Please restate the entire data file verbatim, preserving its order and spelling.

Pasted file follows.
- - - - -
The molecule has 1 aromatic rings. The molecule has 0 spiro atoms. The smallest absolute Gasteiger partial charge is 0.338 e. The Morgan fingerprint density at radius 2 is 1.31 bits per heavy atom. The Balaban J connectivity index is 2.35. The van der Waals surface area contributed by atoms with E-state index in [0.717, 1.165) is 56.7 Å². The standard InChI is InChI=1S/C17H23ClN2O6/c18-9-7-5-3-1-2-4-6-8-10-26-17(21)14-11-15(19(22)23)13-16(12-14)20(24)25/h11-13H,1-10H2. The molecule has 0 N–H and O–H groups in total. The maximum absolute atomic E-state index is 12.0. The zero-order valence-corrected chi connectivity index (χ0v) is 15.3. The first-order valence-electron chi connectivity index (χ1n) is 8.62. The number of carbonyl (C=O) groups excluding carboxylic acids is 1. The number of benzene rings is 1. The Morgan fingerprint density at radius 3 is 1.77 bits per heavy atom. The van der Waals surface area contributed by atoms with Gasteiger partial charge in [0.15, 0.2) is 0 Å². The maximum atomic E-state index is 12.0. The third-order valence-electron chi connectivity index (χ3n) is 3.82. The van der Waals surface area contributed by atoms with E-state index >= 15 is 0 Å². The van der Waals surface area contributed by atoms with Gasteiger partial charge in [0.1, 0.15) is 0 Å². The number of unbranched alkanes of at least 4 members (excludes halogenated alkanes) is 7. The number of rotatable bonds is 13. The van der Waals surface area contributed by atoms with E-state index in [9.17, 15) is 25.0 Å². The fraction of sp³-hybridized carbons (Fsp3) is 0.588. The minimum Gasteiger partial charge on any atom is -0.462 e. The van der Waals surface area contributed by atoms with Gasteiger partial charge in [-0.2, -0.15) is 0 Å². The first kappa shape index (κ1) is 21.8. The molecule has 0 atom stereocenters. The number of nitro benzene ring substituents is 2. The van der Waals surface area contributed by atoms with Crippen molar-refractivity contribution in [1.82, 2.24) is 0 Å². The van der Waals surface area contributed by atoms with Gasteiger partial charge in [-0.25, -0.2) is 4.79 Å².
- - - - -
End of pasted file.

The molecule has 1 aromatic rings. The molecule has 0 spiro atoms. The smallest absolute Gasteiger partial charge is 0.338 e. The Morgan fingerprint density at radius 2 is 1.31 bits per heavy atom. The Balaban J connectivity index is 2.35. The van der Waals surface area contributed by atoms with E-state index in [0.717, 1.165) is 56.7 Å². The standard InChI is InChI=1S/C17H23ClN2O6/c18-9-7-5-3-1-2-4-6-8-10-26-17(21)14-11-15(19(22)23)13-16(12-14)20(24)25/h11-13H,1-10H2. The molecule has 0 N–H and O–H groups in total. The maximum absolute atomic E-state index is 12.0. The zero-order valence-corrected chi connectivity index (χ0v) is 15.3. The first-order valence-electron chi connectivity index (χ1n) is 8.62. The number of carbonyl (C=O) groups excluding carboxylic acids is 1. The number of benzene rings is 1. The Morgan fingerprint density at radius 3 is 1.77 bits per heavy atom. The van der Waals surface area contributed by atoms with Gasteiger partial charge in [0.15, 0.2) is 0 Å². The maximum atomic E-state index is 12.0. The third-order valence-electron chi connectivity index (χ3n) is 3.82. The van der Waals surface area contributed by atoms with E-state index >= 15 is 0 Å². The van der Waals surface area contributed by atoms with Gasteiger partial charge in [0.1, 0.15) is 0 Å². The number of unbranched alkanes of at least 4 members (excludes halogenated alkanes) is 7. The number of rotatable bonds is 13. The van der Waals surface area contributed by atoms with E-state index in [9.17, 15) is 25.0 Å². The fraction of sp³-hybridized carbons (Fsp3) is 0.588. The minimum Gasteiger partial charge on any atom is -0.462 e. The van der Waals surface area contributed by atoms with Gasteiger partial charge in [-0.2, -0.15) is 0 Å². The first kappa shape index (κ1) is 21.8. The molecule has 0 atom stereocenters. The number of nitro benzene ring substituents is 2. The van der Waals surface area contributed by atoms with Crippen molar-refractivity contribution in [1.82, 2.24) is 0 Å². The van der Waals surface area contributed by atoms with Gasteiger partial charge in [-0.25, -0.2) is 4.79 Å².